Miami Heat: How much trust do we have in the roster that went to the NBA Finals? Under .500, but has dealt with injuries and COVID-related absences. Is this team good enough when healthy? How should we prioritize the $7.5 million trade exception?

Minnesota Timberwolves: Besides Karl-Anthony Towns and Anthony Edwards, which player(s) on this roster are expendable? Are we comfortable that D'Angelo Russell is part of the future? How do we evaluate this roster with Towns having played only a few games this season?

New Orleans Pelicans: Do we make a trade to accommodate JJ Redick, or one that is best for the team? Which players outside of Zion Williamson and Brandon Ingram fit long term?

Oklahoma City Thunder: How much value does George Hill have in the locker room and especially with Shai Gilgeous-Alexander? Do we take an aggressive approach with Hill from a trade standpoint? If there are no takers for Trevor Ariza at the deadline, do we entertain a buyout?

Orlando Magic: Is it time to take an aggressive approach with Aaron Gordon? What about the expiring contract of Evan Fournier?

Philadelphia 76ers: Do we move or waive Terrance Ferguson to open up a roster spot? Are the games with Seth Curry in the lineup pre-COVID-19 a good enough sample to evaluate the roster? How aggressive should we be with the $8.2 million trade exception?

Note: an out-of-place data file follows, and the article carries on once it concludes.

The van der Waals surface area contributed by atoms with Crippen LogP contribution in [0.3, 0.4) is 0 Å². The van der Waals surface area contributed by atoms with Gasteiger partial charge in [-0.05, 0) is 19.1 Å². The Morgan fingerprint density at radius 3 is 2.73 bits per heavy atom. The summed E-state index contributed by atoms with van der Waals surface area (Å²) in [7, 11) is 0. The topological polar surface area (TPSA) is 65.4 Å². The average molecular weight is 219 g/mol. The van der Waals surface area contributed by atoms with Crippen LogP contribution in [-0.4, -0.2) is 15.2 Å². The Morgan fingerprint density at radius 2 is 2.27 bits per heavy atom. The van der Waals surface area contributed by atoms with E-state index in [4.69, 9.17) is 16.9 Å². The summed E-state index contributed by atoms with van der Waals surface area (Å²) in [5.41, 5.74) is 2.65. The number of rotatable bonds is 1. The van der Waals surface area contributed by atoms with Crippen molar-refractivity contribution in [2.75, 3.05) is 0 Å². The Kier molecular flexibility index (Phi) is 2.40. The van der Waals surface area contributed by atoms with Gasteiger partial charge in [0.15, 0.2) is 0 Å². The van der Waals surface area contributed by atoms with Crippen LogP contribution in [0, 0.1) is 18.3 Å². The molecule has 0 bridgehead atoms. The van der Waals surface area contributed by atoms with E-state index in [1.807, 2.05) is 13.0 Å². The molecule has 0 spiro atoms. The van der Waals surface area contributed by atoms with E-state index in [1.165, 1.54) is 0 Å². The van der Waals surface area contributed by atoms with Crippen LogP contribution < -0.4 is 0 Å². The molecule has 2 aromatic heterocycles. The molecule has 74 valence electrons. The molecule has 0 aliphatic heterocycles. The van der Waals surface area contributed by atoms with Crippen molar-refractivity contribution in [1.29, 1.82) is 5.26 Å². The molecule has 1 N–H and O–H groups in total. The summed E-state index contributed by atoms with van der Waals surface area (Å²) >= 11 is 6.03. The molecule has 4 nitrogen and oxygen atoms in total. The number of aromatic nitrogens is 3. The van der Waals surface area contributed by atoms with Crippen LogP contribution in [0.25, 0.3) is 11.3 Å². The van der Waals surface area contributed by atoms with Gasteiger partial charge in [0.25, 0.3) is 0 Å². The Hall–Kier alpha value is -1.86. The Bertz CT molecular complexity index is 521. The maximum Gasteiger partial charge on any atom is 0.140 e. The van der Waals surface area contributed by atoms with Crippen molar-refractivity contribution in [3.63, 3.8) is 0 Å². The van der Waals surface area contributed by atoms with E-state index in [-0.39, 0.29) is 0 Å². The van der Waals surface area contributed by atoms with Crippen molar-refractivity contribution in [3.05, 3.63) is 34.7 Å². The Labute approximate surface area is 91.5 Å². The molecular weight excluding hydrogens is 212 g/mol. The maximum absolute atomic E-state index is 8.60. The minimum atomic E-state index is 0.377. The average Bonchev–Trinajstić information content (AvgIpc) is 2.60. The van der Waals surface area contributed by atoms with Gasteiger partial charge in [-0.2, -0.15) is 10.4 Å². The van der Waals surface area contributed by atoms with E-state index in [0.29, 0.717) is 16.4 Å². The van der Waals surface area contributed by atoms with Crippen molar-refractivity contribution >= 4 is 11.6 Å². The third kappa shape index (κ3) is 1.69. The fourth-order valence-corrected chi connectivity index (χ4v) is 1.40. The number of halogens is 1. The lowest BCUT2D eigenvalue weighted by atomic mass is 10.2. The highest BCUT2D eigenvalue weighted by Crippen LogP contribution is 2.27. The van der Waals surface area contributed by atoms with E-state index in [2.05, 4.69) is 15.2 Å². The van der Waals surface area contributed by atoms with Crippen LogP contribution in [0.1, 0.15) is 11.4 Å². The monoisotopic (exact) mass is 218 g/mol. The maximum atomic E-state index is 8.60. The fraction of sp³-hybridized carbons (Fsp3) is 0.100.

Portland Trail Blazers: Do we fill the final roster spot with a replacement for Jusuf Nurkic and CJ McCollum?

San Antonio Spurs: Do we hold on to DeMar DeRozan, LaMarcus Aldridge and Rudy Gay if we are competing for one of the final playoff spots?

Toronto Raptors: Is this team good enough to get out of the first round? If not, do we start looking at trade options for Kyle Lowry? Do we make a play for Andre Drummond if it costs us Norman Powell?

Washington Wizards: Do we start weighing different trade options when it comes to Bradley Beal?

NBA Trade Deadline: NBA players who will be trade targets in 2021

Photo: SLAM
Photo: SLAM

There are some players whose names are bound to come up in trade speculation regardless of how adamant their teams are about keeping them. There are other stars and potential stars who might be available at the right price, but are in a more murky place. This is the part of the list with most of the big names.

Bradley Beal, Washington Wizards

Washington won eight of 12 games before the break, and it continues to maintain that its franchise player isn't going anywhere. Beal is averaging a league-best 32.5 points on 59.1 percent true shooting. He's 27 years old and started in the All-Star Game. It is understandable that the Wizards want to do everything they can to build around him, especially if he seems content to play out the season before reevaluating things. One has to wonder, though, just what kind of offer would convince them to pivot from their plan. Could they get the same type of package the Rockets got for James Harden? Would they really turn that down?